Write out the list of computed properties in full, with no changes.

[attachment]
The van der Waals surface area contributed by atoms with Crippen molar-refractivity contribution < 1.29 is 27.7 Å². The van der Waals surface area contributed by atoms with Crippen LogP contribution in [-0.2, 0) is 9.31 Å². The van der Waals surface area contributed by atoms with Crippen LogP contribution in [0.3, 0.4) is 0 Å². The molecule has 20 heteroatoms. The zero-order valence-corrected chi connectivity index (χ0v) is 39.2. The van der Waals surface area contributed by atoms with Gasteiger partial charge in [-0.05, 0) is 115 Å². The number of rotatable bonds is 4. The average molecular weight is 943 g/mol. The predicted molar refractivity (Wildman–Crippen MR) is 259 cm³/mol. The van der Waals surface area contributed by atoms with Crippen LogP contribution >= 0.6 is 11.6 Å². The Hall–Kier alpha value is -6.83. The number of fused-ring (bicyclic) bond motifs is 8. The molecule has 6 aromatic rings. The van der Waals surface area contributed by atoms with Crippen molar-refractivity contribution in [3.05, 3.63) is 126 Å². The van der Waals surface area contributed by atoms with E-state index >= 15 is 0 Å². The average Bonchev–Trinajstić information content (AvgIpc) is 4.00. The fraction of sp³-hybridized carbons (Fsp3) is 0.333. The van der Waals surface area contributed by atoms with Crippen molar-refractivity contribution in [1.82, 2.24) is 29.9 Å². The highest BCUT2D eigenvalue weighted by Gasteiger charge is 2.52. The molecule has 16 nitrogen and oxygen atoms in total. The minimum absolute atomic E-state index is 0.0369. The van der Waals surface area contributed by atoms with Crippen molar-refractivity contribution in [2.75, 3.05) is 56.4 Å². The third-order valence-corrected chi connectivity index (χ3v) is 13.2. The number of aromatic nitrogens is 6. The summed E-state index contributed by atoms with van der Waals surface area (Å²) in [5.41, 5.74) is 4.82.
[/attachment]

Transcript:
The van der Waals surface area contributed by atoms with Crippen molar-refractivity contribution < 1.29 is 27.7 Å². The van der Waals surface area contributed by atoms with Crippen LogP contribution in [-0.2, 0) is 9.31 Å². The van der Waals surface area contributed by atoms with Crippen LogP contribution in [0.3, 0.4) is 0 Å². The molecule has 20 heteroatoms. The zero-order valence-corrected chi connectivity index (χ0v) is 39.2. The van der Waals surface area contributed by atoms with Gasteiger partial charge in [-0.05, 0) is 115 Å². The number of rotatable bonds is 4. The average molecular weight is 943 g/mol. The predicted molar refractivity (Wildman–Crippen MR) is 259 cm³/mol. The van der Waals surface area contributed by atoms with Crippen LogP contribution >= 0.6 is 11.6 Å². The Hall–Kier alpha value is -6.83. The number of fused-ring (bicyclic) bond motifs is 8. The molecule has 6 aromatic rings. The van der Waals surface area contributed by atoms with Crippen molar-refractivity contribution in [3.05, 3.63) is 126 Å². The van der Waals surface area contributed by atoms with E-state index >= 15 is 0 Å². The average Bonchev–Trinajstić information content (AvgIpc) is 4.00. The fraction of sp³-hybridized carbons (Fsp3) is 0.333. The van der Waals surface area contributed by atoms with Crippen molar-refractivity contribution in [1.82, 2.24) is 29.9 Å². The highest BCUT2D eigenvalue weighted by Gasteiger charge is 2.52. The molecule has 16 nitrogen and oxygen atoms in total. The minimum absolute atomic E-state index is 0.0369. The van der Waals surface area contributed by atoms with Crippen molar-refractivity contribution in [2.75, 3.05) is 56.4 Å². The third-order valence-corrected chi connectivity index (χ3v) is 13.2. The number of aromatic nitrogens is 6. The summed E-state index contributed by atoms with van der Waals surface area (Å²) in [5.41, 5.74) is 4.82.